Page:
Fruit and veg growers to be allowed to employ up to 2,500 migrants per year
Ministers said the initiative will help alleviate labour shortages during peak production periods.
British farmers are to be given the green light to recruit up to 2,500 migrants a year under a new seasonal work scheme.
Non-EU nationals who come to work on fruit and vegetable farms in the UK will be able to stay for six months before returning.
Ministers said the initiative, which will start in spring next year and run until the end of December 2020, will help alleviate labour shortages during peak production periods.
Industry bodies estimate that the agriculture sector relies on a 75,000-strong temporary migrant workforce.
From lettuce in East Anglia to strawberries in Scotland, we want to make sure that farmers can continue to grow, sell and export more great British food Michael Gove
Unveiling the plans, Home Secretary Sajid Javid said: “British farmers are vital to the UK’s economy – and the Government will look to support them in any way we can.
“This pilot will ensure farmers have access to the seasonal labour they need to remain productive and profitable during busy times of the year.
“I am committed to having an immigration system that reduces migration to sustainable levels, supports all industry and ensures we welcome those who benefit Britain.”
Environment Secretary Michael Gove said the Government has listened to the “powerful arguments” from farmers about the need for seasonal labour to keep the horticulture industry productive and profitable.
He said: “From lettuce in East Anglia to strawberries in Scotland, we want to make sure that farmers can continue to grow, sell and export more great British food.
“This two-year pilot will ease the workforce pressures faced by farmers during busy times of the year.
“We will review the pilot’s results as we look at how best to support the longer-term needs of industry outside the EU.”
Growers will take great confidence in knowing that they will have access to workers for the 2019 harvest NFU President Minette Batters
The news was welcomed by Minette Batters, president of the National Farmers’ Union, who described it as a “major victory”.
She said: “It follows two years of evidence from the NFU, growers and MPs that a shortage of workers has been hampering food production, and is recognition from the Government that British horticulture is a successful, thriving sector which faces some unique challenges but is capable of producing more great, healthy British fruit and vegetables for people to eat.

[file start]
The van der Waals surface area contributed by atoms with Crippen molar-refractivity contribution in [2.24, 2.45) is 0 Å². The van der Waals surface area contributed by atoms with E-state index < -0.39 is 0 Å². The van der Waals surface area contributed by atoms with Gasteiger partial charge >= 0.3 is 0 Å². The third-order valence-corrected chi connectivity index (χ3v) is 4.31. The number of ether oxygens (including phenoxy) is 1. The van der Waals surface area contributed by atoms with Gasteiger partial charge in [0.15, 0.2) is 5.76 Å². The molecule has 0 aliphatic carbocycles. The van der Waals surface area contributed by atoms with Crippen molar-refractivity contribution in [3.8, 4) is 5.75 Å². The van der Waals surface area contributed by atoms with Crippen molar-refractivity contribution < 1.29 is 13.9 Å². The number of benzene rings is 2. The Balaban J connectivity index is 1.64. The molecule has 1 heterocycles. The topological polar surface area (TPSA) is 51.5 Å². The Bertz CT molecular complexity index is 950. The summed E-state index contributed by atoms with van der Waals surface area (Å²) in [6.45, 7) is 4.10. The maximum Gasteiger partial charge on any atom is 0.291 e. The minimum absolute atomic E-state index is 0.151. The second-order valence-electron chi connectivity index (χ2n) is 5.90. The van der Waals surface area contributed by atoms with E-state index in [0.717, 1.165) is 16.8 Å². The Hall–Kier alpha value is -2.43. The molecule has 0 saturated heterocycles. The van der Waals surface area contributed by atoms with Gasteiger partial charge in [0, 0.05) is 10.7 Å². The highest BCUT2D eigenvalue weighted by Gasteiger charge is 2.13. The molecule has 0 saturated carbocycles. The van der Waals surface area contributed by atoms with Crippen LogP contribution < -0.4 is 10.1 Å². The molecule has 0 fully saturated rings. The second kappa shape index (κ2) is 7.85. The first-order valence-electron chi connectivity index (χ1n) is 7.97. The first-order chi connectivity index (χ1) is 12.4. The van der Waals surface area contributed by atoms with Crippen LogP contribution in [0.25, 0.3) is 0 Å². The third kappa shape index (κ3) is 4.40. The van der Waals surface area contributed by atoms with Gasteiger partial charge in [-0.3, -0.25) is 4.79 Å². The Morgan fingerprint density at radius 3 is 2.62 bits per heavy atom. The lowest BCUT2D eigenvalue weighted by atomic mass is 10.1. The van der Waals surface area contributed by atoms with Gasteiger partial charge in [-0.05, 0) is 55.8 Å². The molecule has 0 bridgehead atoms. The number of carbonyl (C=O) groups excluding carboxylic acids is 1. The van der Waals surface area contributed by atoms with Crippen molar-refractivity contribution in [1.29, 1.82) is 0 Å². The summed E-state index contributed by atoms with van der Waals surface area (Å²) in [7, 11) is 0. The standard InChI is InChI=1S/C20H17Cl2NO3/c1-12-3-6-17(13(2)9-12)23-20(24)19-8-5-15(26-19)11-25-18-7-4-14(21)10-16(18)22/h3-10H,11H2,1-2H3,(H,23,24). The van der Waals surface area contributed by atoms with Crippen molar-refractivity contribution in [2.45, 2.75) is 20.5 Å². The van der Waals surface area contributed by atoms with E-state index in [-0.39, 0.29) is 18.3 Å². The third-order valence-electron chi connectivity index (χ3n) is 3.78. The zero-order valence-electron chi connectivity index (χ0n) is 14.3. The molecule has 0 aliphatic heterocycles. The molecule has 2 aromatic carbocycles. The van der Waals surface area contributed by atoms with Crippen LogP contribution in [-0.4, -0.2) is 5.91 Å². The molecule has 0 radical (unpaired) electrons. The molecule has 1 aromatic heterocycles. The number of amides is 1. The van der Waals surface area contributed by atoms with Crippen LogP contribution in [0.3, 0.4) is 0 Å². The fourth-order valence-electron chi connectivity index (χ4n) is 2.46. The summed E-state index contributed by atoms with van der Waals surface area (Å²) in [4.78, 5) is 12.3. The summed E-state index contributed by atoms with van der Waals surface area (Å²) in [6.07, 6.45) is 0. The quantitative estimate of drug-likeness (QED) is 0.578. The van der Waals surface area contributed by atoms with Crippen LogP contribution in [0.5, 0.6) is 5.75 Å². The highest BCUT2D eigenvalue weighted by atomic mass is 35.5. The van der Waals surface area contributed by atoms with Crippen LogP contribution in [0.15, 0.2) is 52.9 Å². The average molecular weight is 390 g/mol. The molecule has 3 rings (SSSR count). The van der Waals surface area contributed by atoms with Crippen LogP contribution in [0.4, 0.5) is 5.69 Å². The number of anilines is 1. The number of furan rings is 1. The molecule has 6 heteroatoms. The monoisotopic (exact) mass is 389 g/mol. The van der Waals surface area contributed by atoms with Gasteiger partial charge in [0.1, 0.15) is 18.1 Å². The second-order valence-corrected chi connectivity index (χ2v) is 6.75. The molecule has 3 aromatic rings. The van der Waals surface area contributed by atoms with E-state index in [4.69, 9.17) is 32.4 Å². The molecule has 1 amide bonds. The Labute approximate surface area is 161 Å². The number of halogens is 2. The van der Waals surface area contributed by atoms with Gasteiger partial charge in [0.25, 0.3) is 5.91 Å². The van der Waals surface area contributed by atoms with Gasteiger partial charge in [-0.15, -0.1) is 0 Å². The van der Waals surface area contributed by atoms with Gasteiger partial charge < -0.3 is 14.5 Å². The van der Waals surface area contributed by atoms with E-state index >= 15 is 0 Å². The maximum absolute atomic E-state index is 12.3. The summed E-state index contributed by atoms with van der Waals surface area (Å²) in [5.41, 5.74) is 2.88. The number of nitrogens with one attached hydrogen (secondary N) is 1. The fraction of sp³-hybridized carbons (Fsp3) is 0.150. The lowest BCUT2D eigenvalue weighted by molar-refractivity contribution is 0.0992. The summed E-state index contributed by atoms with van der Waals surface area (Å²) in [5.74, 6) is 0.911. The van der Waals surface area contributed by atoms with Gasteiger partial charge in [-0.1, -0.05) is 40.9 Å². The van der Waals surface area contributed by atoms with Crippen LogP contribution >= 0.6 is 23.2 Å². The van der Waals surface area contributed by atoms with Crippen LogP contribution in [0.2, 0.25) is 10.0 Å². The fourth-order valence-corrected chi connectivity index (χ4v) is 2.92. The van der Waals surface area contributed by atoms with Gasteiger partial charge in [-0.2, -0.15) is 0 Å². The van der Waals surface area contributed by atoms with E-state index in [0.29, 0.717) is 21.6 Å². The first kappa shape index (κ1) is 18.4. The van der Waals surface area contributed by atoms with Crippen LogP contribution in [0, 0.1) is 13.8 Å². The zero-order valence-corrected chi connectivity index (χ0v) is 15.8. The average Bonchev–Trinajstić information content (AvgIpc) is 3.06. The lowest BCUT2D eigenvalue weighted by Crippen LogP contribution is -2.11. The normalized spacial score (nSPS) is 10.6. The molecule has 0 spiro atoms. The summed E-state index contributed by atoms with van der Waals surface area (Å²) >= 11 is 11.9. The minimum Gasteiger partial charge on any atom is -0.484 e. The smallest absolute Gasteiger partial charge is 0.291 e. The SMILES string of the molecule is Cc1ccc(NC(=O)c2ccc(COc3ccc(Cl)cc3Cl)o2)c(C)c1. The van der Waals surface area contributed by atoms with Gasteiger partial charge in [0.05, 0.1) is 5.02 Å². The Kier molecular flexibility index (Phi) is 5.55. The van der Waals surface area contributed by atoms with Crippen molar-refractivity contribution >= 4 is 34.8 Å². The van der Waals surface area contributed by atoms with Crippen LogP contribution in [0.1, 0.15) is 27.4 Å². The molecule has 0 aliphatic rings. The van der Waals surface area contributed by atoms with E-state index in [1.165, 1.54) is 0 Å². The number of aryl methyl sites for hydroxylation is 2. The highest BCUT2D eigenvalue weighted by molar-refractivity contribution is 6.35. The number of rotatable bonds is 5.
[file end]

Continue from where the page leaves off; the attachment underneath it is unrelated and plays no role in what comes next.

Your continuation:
“Farmers and growers have seen worker availability tighten significantly in recent years, with the shortfall so far this year reaching 10%.
“Growers will take great confidence in knowing that they will have access to workers for the 2019 harvest, during what have been extremely testing and uncertain times for the sector.”
But the executive chair of fruit growers’ body English Apples and Pears, Ali Capper, said: “We need more than 11,500 seasonal workers by 2021 to keep pace with a crop that is set to grow.
“Right now, the pilot permits us to recruit 2,500. This is simply not enough and our growers are already struggling to recruit workers. Some 41% have seen fewer applications for seasonal picking work this year, and 61% believe 2019 will be even worse.
“Whilst this pilot is a step in the right direction, we urge the Government to consider a larger scale solution. Without the right number of seasonal workers, our best-in-class British apples and pears could be left to rot on trees.”
The first seasonal agricultural workers scheme was introduced in response to labour shortages after the Second World War.
Under the last such programme in the UK, fruit and vegetable growers were allowed to employ migrant workers from Bulgaria and Romania for up to six months at a time.
The route was closed at the end of 2013 when restrictions on nationals of the two eastern European countries working in Britain ended.
Two scheme operators will run the new pilot, overseeing the placement of workers and ensuring they reach their place of employment and leave the UK at the end of their visa.
The Home Office said it would be a tightly controlled regime, with return rates carefully monitored and provisions in place to close the route if it presents a threat to immigration controls.
Shadow environment secretary Sue Hayman said: “This action comes too late for many farmers who have been on their own in dealing with chronic labour shortages since the Tories decided to needlessly scrap the Seasonal Agricultural Workers Scheme. Labour will reinstate it.
“A disastrous no deal scenario is now a very real prospect thanks to Theresa May’s shambolic handling of Brexit, putting farmer livelihoods and the UK’s long-term food security at risk.”